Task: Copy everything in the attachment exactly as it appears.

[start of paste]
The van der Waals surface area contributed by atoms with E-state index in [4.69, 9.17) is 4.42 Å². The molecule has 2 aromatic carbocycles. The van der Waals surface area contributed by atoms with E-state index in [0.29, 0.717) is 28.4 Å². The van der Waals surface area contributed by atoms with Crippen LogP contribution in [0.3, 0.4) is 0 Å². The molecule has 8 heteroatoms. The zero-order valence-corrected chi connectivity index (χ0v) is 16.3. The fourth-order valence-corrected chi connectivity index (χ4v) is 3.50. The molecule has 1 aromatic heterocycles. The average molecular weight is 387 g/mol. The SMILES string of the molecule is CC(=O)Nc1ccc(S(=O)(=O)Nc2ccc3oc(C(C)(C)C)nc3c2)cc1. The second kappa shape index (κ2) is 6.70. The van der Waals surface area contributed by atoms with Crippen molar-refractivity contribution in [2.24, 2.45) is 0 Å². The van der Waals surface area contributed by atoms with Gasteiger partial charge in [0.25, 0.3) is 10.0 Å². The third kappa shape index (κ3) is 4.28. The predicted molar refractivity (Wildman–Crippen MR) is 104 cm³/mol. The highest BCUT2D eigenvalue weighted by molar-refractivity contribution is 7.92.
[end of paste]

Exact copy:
The van der Waals surface area contributed by atoms with E-state index in [4.69, 9.17) is 4.42 Å². The molecule has 2 aromatic carbocycles. The van der Waals surface area contributed by atoms with E-state index in [0.29, 0.717) is 28.4 Å². The van der Waals surface area contributed by atoms with Crippen LogP contribution in [0.3, 0.4) is 0 Å². The molecule has 8 heteroatoms. The zero-order valence-corrected chi connectivity index (χ0v) is 16.3. The fourth-order valence-corrected chi connectivity index (χ4v) is 3.50. The molecule has 1 aromatic heterocycles. The average molecular weight is 387 g/mol. The SMILES string of the molecule is CC(=O)Nc1ccc(S(=O)(=O)Nc2ccc3oc(C(C)(C)C)nc3c2)cc1. The second kappa shape index (κ2) is 6.70. The van der Waals surface area contributed by atoms with Crippen molar-refractivity contribution in [2.24, 2.45) is 0 Å². The van der Waals surface area contributed by atoms with Gasteiger partial charge in [0.25, 0.3) is 10.0 Å². The third kappa shape index (κ3) is 4.28. The predicted molar refractivity (Wildman–Crippen MR) is 104 cm³/mol. The highest BCUT2D eigenvalue weighted by molar-refractivity contribution is 7.92.